PUTRAJAYA - The entry of a major Chinese carmaker into Proton Holdings Bhd will not only ease its financial woes, but also bring fresh capacity to the group's underutilised factories.
Zhejiang Geely Automotive Co Ltd plans to turn Malaysia into its global hub to manufacture all of its right-hand drive cars, including its premium Volvo brand.
Geely will take a leadership role in production, sales and marketing. Proton will be responsible for distribution of the brand in Malaysia.
These were among the highlights mentioned at the signing ceremony in Putrajaya between DRB-Hicom, the parent company of Proton, and Geely.
Proton and Geely yesterday signed an agreement that would see Geely take a 49.9 per cent stake in Proton. Both parties have not finalised the price Geely would pay for the stake.
Through the partnership, Geely executive vice-president and chief financial officer Daniel Li said Geely would focus on assisting Proton to sell 500,000 cars in Malaysia and around the region by 2020.
He said Geely would be contributing technology, talent and money to Proton. These include platform-sharing that would see the development of Proton's first-ever SUV model from Geely's best selling model - the Boyue.
DRB-Hicom group managing director Datuk Seri Syed Faisal Albar said in the competitive automotive industry, partnership among carmakers globally was common.
A partnership would also further expand Proton's reach to other markets and give it better economies of scale.
"This partnership with Geely will create more jobs in Proton," he told reporters yesterday.
Proton has a workforce of about 10,000 which produces about 100,000 cars a year. In 2016, sales of Proton cars dropped 30 per cent to 72,290 units from 102,174 previously.
The company reported a loss of almost RM1 billion last year.
Proton's Tanjung Malim plant, which is designed to produce a million cars every year, will be made a new manufacturing hub for Geely.
Syed Faisal said Proton would relocate its entire production from Shah Alam to Tanjung Malim within five years.
Despite the entry of a new foreign partner, Proton will maintain its national car status. This means its industrial linkages, including vendors and dealers, will not be affected by the change in shareholding.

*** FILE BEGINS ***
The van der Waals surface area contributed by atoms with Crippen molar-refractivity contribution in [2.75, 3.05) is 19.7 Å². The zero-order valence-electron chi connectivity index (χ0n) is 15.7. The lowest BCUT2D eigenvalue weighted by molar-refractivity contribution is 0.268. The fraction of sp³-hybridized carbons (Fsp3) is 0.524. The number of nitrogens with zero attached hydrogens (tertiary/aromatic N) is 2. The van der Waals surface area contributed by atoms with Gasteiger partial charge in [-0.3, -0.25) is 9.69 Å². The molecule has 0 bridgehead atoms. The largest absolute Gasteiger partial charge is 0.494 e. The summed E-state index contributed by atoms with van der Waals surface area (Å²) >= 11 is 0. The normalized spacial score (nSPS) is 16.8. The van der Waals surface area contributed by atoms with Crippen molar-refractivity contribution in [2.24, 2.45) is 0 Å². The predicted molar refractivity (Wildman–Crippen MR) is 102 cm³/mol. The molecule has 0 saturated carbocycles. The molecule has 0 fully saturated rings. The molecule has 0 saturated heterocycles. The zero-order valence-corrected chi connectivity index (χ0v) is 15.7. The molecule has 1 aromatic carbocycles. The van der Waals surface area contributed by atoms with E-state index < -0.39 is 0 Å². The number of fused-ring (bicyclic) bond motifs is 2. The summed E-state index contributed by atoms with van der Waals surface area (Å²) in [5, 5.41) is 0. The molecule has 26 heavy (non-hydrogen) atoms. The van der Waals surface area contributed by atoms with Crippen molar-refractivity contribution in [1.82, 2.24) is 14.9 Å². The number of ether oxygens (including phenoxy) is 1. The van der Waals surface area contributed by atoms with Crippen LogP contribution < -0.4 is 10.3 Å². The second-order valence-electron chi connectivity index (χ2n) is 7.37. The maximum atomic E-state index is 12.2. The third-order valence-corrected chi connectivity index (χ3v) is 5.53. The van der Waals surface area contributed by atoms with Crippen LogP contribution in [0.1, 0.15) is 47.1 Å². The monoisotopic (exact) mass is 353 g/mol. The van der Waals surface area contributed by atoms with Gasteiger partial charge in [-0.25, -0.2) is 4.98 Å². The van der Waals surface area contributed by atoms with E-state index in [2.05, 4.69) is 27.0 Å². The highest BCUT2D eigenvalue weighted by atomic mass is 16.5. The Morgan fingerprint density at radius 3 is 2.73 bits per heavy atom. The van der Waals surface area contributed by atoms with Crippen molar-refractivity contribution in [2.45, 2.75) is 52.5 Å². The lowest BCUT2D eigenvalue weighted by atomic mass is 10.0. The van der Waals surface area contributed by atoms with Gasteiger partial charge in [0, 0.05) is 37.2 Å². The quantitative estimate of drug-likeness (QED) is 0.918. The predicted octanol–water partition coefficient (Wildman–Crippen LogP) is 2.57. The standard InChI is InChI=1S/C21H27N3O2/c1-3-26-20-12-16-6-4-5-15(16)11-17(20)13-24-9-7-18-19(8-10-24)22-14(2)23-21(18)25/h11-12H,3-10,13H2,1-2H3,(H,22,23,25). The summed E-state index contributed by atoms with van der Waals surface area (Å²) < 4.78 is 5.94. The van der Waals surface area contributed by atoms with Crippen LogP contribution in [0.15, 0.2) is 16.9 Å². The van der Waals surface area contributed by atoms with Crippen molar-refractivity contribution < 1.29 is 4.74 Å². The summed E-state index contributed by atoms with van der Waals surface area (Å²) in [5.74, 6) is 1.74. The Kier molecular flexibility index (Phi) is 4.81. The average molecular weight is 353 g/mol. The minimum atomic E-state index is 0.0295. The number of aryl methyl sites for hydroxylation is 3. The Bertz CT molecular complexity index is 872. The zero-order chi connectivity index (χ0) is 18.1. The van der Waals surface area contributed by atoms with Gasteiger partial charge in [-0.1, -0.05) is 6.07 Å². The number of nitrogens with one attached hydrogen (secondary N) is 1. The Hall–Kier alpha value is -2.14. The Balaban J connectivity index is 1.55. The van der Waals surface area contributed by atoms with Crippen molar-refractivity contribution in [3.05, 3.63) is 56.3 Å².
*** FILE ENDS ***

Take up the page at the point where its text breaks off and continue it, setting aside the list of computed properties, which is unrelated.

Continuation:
Under the heads of agreement signed between DRB-Hicom and Geely, the Chinese carmaker will take a 49.9 per cent equity interest in Proton and also a controlling stake in Lotus, the British sportscar maker, from Proton.
No financial details were disclosed in the sale of a stake in Proton, while for Lotus, Geely would be paying £51 million (S$91.64 million) for a 51 per cent stake in Lotus.
Syed Faisal said DRB-Hicom planned to sign a definitive agreement with Geely in July.
Also present at the signing ceremony was Second Finance Minister Datuk Seri Johari Abdul Ghani, who clarified that with the partnership with Geely in place, Proton would need to repay its RM1.25 billion (S$400 million) soft loan from the Government.
As part of the conditions for the soft loan, Proton was required to collaborate with a well-known strategic partner.
The requirement to collaborate with a well-known strategic partner was imposed on Proton as part of the conditions issued by the Government for its approval of the RM1.25 billion soft loan to Proton, in which a bulk of the money was used to pay its vendors.
Separately, Johari said Proton was entitled to a RM1.1 billion reimbursement from the Government for its RM3.5 billion spent on research and development in the past.
Johari also said there would be no more "subsidy" for Proton from now on, and that the Government would no longer have a golden share in Proton with Geely entering into a partnership with the national carmaker.